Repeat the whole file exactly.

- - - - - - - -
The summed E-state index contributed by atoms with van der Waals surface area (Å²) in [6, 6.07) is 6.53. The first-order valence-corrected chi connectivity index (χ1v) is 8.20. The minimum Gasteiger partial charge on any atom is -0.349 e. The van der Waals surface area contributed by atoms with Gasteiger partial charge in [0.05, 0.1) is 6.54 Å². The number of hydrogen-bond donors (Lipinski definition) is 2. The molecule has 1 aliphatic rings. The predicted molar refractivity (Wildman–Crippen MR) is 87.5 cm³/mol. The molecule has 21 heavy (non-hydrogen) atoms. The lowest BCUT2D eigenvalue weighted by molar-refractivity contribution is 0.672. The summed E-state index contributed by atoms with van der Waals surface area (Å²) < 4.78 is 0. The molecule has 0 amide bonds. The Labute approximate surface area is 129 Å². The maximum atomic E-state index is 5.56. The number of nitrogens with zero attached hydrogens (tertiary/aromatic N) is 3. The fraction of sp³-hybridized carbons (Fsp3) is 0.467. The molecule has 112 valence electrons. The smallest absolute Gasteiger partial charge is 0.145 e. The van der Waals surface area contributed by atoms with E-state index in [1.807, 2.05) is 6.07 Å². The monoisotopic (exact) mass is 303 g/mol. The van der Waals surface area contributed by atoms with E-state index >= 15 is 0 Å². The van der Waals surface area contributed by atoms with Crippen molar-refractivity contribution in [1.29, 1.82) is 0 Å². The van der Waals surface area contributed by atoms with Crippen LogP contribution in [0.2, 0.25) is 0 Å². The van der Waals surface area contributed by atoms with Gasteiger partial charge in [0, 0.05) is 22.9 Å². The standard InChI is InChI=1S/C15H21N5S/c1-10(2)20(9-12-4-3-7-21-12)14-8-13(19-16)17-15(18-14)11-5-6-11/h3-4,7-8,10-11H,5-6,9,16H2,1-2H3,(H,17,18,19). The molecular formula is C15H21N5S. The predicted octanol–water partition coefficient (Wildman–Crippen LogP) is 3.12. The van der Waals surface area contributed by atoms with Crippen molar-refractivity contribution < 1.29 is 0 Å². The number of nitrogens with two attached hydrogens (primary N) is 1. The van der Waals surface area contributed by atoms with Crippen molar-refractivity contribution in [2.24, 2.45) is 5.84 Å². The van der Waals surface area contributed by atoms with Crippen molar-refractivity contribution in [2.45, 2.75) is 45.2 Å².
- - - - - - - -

The summed E-state index contributed by atoms with van der Waals surface area (Å²) in [6, 6.07) is 6.53. The first-order valence-corrected chi connectivity index (χ1v) is 8.20. The minimum Gasteiger partial charge on any atom is -0.349 e. The van der Waals surface area contributed by atoms with Gasteiger partial charge in [0.05, 0.1) is 6.54 Å². The number of hydrogen-bond donors (Lipinski definition) is 2. The molecule has 1 aliphatic rings. The predicted molar refractivity (Wildman–Crippen MR) is 87.5 cm³/mol. The molecule has 21 heavy (non-hydrogen) atoms. The lowest BCUT2D eigenvalue weighted by molar-refractivity contribution is 0.672. The summed E-state index contributed by atoms with van der Waals surface area (Å²) < 4.78 is 0. The molecule has 0 amide bonds. The Labute approximate surface area is 129 Å². The maximum atomic E-state index is 5.56. The number of nitrogens with zero attached hydrogens (tertiary/aromatic N) is 3. The fraction of sp³-hybridized carbons (Fsp3) is 0.467. The molecule has 112 valence electrons. The smallest absolute Gasteiger partial charge is 0.145 e. The van der Waals surface area contributed by atoms with E-state index in [1.807, 2.05) is 6.07 Å². The monoisotopic (exact) mass is 303 g/mol. The van der Waals surface area contributed by atoms with E-state index >= 15 is 0 Å². The van der Waals surface area contributed by atoms with Crippen molar-refractivity contribution in [1.29, 1.82) is 0 Å². The van der Waals surface area contributed by atoms with Crippen LogP contribution in [0.2, 0.25) is 0 Å². The van der Waals surface area contributed by atoms with Gasteiger partial charge in [0, 0.05) is 22.9 Å². The standard InChI is InChI=1S/C15H21N5S/c1-10(2)20(9-12-4-3-7-21-12)14-8-13(19-16)17-15(18-14)11-5-6-11/h3-4,7-8,10-11H,5-6,9,16H2,1-2H3,(H,17,18,19). The molecular formula is C15H21N5S. The predicted octanol–water partition coefficient (Wildman–Crippen LogP) is 3.12. The van der Waals surface area contributed by atoms with Crippen molar-refractivity contribution < 1.29 is 0 Å². The number of nitrogens with two attached hydrogens (primary N) is 1. The van der Waals surface area contributed by atoms with Crippen molar-refractivity contribution in [2.24, 2.45) is 5.84 Å². The van der Waals surface area contributed by atoms with Crippen molar-refractivity contribution in [2.45, 2.75) is 45.2 Å².